“Absolutely no hormones, and we don’t have to worry about pregnancy for another 10 years!” I came in late to a conversation in which a fellow theology master’s student was extolling the benefits of her newly-placed copper IUD. Alarm bells rang in my head. Don’t IUDs prevent implantation? I thought to myself. In the next breath she laid that concern to rest, reassuring us all that her doctor had been clear: IUDs are not abortifacient.
I didn’t question her at the time, assuming I had somehow been mistaken. After all, she was an intelligent, passionately prolife woman pursuing a master’s degree. Surely she had done her homework.
Playing Word Games with Women’s Health
This story came back to me as I was researching my upcoming book, Reclaiming Motherhood from a Culture Gone Mad. Chapter Four provides an in-depth look at the devastating effects of contraceptives on women’s health, societal status, and marriages. In reviewing the research, I was disturbed anew. Not only was I right about IUD’s “preventing” pregnancy through early automatic abortion, this is an integral mechanism of all hormonal contraceptives as well.
Unfortunately, this kind of miscommunication between women and their doctors is all-too-common. The use of IUDs is on the rise as women wake up to the negative effects of hormonal contraceptives on their mental and physical health.
Why are women being told by their doctors that this isn’t the case? Why are doctors lying to their patients?
Lying is probably an overstatement. It indicates an intentional withholding of the truth which likely isn’t the case here. The miscommunication between women and their doctors stems from the redefinition of pregnancy by the American College of Obstetricians and Gynecologists (ACOG) in 1965. Prior to then, “conception” was defined as beginning at fertilization. The changes shifted the definition forward a few days, redefining conception as “a process” rather than a moment, beginning with fertilization and ending with implantation. According to the new definition, pregnancy does not begin until the “process” is complete, and so pregnancy cannot be said to begin prior to implantation. The implication of this shifting definition is to eliminate the possibility of an abortion taking place prior to implantation; there can be no abortion if there is no pregnancy.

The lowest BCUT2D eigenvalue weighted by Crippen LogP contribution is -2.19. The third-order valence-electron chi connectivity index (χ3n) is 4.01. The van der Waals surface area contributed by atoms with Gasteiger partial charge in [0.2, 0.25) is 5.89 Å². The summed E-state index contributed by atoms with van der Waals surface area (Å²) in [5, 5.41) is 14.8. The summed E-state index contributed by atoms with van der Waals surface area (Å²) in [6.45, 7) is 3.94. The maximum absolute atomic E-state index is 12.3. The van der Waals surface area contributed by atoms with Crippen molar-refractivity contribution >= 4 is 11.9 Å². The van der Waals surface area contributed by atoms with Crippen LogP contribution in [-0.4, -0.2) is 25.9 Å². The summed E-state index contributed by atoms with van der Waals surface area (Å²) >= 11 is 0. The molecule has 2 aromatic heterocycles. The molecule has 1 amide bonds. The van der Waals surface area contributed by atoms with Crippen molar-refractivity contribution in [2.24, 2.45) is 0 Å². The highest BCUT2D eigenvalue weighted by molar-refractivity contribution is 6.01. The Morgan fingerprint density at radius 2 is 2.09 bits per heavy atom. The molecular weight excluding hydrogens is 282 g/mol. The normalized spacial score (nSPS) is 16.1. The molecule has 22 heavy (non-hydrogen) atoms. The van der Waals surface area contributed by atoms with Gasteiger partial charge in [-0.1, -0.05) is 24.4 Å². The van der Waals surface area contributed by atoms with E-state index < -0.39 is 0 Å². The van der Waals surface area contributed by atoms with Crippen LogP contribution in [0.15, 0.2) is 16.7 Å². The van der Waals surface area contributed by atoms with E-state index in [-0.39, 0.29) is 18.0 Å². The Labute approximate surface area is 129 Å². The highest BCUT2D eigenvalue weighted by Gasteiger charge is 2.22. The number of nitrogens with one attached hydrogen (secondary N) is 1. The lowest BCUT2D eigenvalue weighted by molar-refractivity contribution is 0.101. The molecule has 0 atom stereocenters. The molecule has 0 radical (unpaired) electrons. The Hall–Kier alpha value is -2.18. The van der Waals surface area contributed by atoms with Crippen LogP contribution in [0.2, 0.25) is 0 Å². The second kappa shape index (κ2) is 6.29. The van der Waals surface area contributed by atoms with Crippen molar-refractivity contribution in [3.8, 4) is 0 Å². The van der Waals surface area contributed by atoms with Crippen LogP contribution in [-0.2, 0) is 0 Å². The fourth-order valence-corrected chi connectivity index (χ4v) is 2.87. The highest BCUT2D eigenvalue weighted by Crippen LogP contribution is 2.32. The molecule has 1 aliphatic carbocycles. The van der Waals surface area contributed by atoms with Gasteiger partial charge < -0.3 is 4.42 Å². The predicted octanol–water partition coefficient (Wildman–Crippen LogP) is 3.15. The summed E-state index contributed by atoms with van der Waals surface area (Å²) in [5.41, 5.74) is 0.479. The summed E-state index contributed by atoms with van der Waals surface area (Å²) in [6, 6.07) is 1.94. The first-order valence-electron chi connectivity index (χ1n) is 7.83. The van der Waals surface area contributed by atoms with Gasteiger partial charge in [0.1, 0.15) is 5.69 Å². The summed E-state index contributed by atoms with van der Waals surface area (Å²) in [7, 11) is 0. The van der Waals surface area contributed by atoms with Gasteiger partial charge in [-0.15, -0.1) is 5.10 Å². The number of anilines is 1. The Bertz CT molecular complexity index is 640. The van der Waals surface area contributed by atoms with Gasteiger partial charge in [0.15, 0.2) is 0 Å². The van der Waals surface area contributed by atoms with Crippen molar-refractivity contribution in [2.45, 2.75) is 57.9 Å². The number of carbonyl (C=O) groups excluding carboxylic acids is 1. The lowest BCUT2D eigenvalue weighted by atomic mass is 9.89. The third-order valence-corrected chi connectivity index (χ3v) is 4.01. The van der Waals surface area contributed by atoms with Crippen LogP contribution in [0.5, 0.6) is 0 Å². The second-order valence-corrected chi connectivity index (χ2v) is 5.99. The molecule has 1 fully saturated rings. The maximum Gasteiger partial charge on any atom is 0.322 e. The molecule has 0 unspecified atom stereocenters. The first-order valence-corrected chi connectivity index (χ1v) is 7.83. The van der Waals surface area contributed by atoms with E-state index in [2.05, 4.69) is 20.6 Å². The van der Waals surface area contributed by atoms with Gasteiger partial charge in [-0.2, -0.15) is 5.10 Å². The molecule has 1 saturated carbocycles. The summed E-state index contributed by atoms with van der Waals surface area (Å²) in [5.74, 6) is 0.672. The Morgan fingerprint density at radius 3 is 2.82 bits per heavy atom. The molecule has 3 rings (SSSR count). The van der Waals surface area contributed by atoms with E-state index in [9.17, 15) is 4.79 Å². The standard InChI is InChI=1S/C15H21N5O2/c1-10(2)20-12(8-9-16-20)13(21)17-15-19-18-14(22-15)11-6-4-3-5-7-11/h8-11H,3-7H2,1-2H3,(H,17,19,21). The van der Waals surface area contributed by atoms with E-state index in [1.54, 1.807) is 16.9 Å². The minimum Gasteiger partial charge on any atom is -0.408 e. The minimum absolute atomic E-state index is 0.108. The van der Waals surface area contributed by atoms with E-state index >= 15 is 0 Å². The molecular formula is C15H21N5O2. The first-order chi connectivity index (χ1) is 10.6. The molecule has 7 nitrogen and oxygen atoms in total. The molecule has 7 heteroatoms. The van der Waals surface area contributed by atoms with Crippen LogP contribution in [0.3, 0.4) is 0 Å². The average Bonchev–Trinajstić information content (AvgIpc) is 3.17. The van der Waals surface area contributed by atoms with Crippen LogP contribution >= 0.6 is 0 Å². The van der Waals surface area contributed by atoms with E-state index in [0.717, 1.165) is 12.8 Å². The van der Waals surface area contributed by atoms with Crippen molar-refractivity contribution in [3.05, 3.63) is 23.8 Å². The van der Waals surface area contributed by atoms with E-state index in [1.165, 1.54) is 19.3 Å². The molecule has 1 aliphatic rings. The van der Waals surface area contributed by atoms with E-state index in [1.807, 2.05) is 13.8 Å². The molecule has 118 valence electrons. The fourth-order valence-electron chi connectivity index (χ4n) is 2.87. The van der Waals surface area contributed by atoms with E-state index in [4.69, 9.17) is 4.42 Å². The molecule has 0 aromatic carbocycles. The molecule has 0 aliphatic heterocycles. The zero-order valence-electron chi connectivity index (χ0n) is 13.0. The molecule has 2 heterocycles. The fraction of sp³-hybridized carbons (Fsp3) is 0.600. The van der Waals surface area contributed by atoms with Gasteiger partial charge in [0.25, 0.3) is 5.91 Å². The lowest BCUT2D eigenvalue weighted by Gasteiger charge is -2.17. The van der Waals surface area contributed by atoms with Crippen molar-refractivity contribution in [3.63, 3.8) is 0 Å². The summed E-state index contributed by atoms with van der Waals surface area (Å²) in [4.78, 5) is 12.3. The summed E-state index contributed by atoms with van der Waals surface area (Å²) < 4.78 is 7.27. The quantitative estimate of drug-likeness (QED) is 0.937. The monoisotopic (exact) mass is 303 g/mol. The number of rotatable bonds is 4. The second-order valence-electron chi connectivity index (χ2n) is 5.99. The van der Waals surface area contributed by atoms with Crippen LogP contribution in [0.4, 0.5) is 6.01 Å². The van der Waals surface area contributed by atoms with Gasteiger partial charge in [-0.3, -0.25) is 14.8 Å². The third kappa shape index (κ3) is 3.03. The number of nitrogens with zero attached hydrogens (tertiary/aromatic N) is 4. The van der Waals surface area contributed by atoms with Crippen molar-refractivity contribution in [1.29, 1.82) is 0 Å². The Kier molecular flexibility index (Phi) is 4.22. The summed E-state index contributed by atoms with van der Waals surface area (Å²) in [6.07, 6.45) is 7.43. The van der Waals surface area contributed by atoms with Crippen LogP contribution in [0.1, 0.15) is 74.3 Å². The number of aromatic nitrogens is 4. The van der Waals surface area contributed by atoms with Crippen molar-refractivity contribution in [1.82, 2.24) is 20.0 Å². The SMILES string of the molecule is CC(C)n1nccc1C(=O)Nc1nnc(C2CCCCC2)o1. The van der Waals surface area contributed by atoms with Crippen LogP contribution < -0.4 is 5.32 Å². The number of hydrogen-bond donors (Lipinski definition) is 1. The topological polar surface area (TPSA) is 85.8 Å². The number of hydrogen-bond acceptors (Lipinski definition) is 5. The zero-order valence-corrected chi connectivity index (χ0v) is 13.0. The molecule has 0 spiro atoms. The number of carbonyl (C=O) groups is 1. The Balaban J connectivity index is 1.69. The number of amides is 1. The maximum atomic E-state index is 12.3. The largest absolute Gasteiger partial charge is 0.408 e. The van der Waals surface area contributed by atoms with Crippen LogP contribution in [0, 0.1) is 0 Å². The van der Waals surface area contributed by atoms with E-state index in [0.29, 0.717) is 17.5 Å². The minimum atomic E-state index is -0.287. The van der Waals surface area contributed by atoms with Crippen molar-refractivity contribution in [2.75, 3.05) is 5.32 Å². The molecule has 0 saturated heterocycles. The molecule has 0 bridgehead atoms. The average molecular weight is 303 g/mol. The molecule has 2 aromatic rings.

This difference in understanding is the reason some refer to pills taken after sex to prevent implantation as “emergency contraception” while others term it the “abortion pill.”
Currently, the medical establishment uses this definition of pregnancy as a phenomenon that begins not at fertilization, but implantation. This is even the language used in pro-life federal Hyde Amendment, which prohibits the use of federal funding for abortion but permits its use for "drugs or devices to prevent implantation of the fertilized ovum." This language discrepancy is the reason publications like The New York Times insist on “debunking” the claim that contraceptives are abortifacient.
When pharmaceutical companies and doctors define pregnancy in this way, they aren’t lying to women when they say the products they peddle aren’t abortifacients. But if the women to whom they are speaking believe that life begins at conception, and define deliberate termination of that life as abortion, can we say these professionals are truly being honest? If a patient is seeking information about a treatment, don’t physicians have an obligation to communicate in language that the patient understands? Is double-speak of this kind really compatible with the notion of “informed consent”?
Mechanisms of Contraceptives
Barrier methods such as diaphragms, condoms, and even spermicides work solely to prevent conception. When they fail, conception occurs and, because they have not actively worked to undermine the uterine environment, there is no artificially-created barrier to implantation that causes early miscarriage.
The same cannot be said for the various iterations of “the pill,” “the patch,” “the ring,” the monthly injection Depo Provera, or IUDs hormonal and nonhormonal. For example, Paragard is a hormone-free IUD made from copper which is toxic to sperm and eggs. It also prevents implantation, as disclosed on their website:
Paragard also warns patients that this “treatment” may result in unintended pregnancies that can cause infertility or end in miscarriage:
They also warn about its potential to cause other infections with life-threatening potential:
As well as emergencies and harm to babies when women become pregnant anyway.
The sad reality is that IUDs and hormonal contraceptives all function this way: with serious risks to health of mom and baby (if conceived).
Rather than preventing conception, virtually every form of hormonal contraception “prevents pregnancy” by creating conditions within a woman’s body that cause early miscarriage.
Can we call this abortion? After all, the pill or shot was taken prior to conception, and the conceived life ends without the mother’s awareness. Pregnancy cannot even be detected until after implantation.